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Dighton Rock. A mass of silicious conglomerate lying in the margin of Taunton River, Bristol County, Massachusetts, on which is an ancient, probably prehistoric, inscription. The length of the face measured at the base is 11½ ft. and the height a little more than 5 ft. The whole face, to within a few inches of the ground, is covered with the inscription, which consists of irregular lines and outline figures, a few having a slight resemblance to runes; others tri angular and circular, among which can be distinguished 3 outline faces. The earliest copy was that of Danforth in 1680. Cotton Mather copied a part as early as 1690 and sent a rude woodcut of the entire inscription to the Royal Society of Great Britain in 1712. Copies were also made by Isaac Greenwood in 1730; by Stephen Sewell, of Cambridge, in 1768; by Prof. Winthrop in 1788; by Joseph Gooding in 1790; by Edward A. Kendall in 1807; by Job Gardner in 1812, and one for the Rhode Island Historical Society in 1830. Soon after this the suggestion was made that it was a runic inscription of the Norsemen, and the interest excited by this caused it to be frequently copied and published. The subject, with accompanying figures, was thoroughly discussed by Danish antiquaries, especially by Rafn, in Antiquities Americans (1837). The earlier drawings mentioned above are re produced by Mallery1. The annexed illustration from a photograph is perhaps the most nearly correct of any published. The opinions advanced in regard to the origin and signification of the inscription vary widely. The members of the French Academy, to whom a copy was sent, judged it to be Punic; Lort, in a paper in Archaeologia (London, 1786), expressed the opinion that it was the work of a people from Siberia; Gen. Washington, who saw Winthrop’s drawings at Cambridge in 1789, pronounced the inscription similar to those made by the Indians; Davis and Kendall also ascribed it to the Indians, the former thinking it represented an Indian deer hunt, The Danish antiquaries decided that it was the work of the Northmen; Prof. Finn Magnusen interpreted the central portion, assuming it to consist of runes, as meaning that Thorfinn with 151 men took possession of the country; and even Dr De Costa was persuaded that the central part is runic. Buckingham Smith, according to Haven2, was inclined to believe it to consist of ciphers used by the Roman Catholic Church. Schoolcraft, although charged with wavering in his opinion, decided without reservation in 1853 that it was entirely Indian. The latter author submitted several drawings of the inscription to an Algonquian chief, who, rejecting a few of the figures near the center, interpreted the remainder as the memorial of a battle between two native tribes. Although this Indian’s explanation is considered doubtful, the general conclusion of students in later years, especially after Mallery’s discussion, is that the inscription is the work of Indians and belongs to a type found in Pennsylvania and at points in the west.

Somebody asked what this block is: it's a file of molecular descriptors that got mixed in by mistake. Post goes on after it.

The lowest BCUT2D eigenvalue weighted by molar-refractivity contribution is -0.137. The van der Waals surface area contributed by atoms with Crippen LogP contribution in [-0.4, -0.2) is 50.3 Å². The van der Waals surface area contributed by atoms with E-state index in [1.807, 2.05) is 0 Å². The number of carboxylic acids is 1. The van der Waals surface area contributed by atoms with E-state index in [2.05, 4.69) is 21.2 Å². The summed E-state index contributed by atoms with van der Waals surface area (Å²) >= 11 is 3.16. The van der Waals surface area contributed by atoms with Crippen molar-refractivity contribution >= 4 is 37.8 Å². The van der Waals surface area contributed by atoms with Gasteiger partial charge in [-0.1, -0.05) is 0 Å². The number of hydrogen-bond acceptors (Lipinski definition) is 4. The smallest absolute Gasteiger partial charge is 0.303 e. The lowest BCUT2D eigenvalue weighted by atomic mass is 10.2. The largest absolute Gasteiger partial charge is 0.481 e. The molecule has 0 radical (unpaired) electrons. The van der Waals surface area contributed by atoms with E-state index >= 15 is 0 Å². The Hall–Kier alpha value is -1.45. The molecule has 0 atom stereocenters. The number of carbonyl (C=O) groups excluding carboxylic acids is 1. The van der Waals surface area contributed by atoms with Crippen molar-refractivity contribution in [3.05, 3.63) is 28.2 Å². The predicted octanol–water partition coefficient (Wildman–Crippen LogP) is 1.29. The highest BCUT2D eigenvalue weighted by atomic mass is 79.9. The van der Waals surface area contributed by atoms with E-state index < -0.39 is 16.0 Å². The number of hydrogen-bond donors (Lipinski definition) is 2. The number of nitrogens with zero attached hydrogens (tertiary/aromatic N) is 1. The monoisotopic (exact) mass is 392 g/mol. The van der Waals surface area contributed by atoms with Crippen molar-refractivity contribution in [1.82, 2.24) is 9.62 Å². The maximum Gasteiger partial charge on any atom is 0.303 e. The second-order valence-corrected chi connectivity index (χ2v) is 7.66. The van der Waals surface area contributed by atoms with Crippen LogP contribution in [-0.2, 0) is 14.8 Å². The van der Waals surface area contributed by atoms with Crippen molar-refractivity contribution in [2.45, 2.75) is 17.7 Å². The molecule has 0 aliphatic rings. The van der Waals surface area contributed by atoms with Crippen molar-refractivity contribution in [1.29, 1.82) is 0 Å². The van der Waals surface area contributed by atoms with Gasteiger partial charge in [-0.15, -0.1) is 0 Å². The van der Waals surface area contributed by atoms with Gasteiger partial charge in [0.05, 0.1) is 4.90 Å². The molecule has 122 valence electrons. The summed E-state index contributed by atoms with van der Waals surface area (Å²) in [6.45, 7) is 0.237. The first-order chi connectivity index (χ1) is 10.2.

- Ancient Inscription on the Assonet, or Dighton Rock
A more in-depth look at the inscriptions of the rock, including a descriptive analysis of the petroglyphs by the Iroquioan Meda, Chingwauk, in 1839 at the behest of Henry Schoolcraft, as mentioned above. Included with the article are Henry’s own deductions based on several decades of research into the early North American petroglyphic arts.
Further Information on Dighton Rock
Following are the more important writings on the subject of Dighton Rock:
- Antiquities Americans, 1837;
- Archaeologia, viii, 1786;
- T. Ewbank, North American Rock-writing, 1866;
- Gravier in Compte-rendu Cong. Internat. des Américanistes, i, 1875;
- Haven in Proc. Am. Antiq. Soc., Apr. 29, 1863, Oct. 21, 1864, Oct., 1867;
- Kendall, Trav., 11, 1809;
- Mallery in 10th Rep. B. A. E., 1893;
- Mem. Am. Acad. Arts and Sci., n, pt. 2, 1804, in, pt. 1, 1809;
- Philos. Trans. Roy. Soc. Lond., xxviu, 1714;
- Rau in Am. Antiq., i, 1878;
- Rau in Mag. Am. Hist., Feb., 1878, Apr., 1879;
- Schoolcraft, Ind. Tribes, i, 1851, iv, 1854;
- Trans. Soc. Antiquaries, Lond., 1732;
- Winsor, Hist. Am., i, 1884. (C. T.)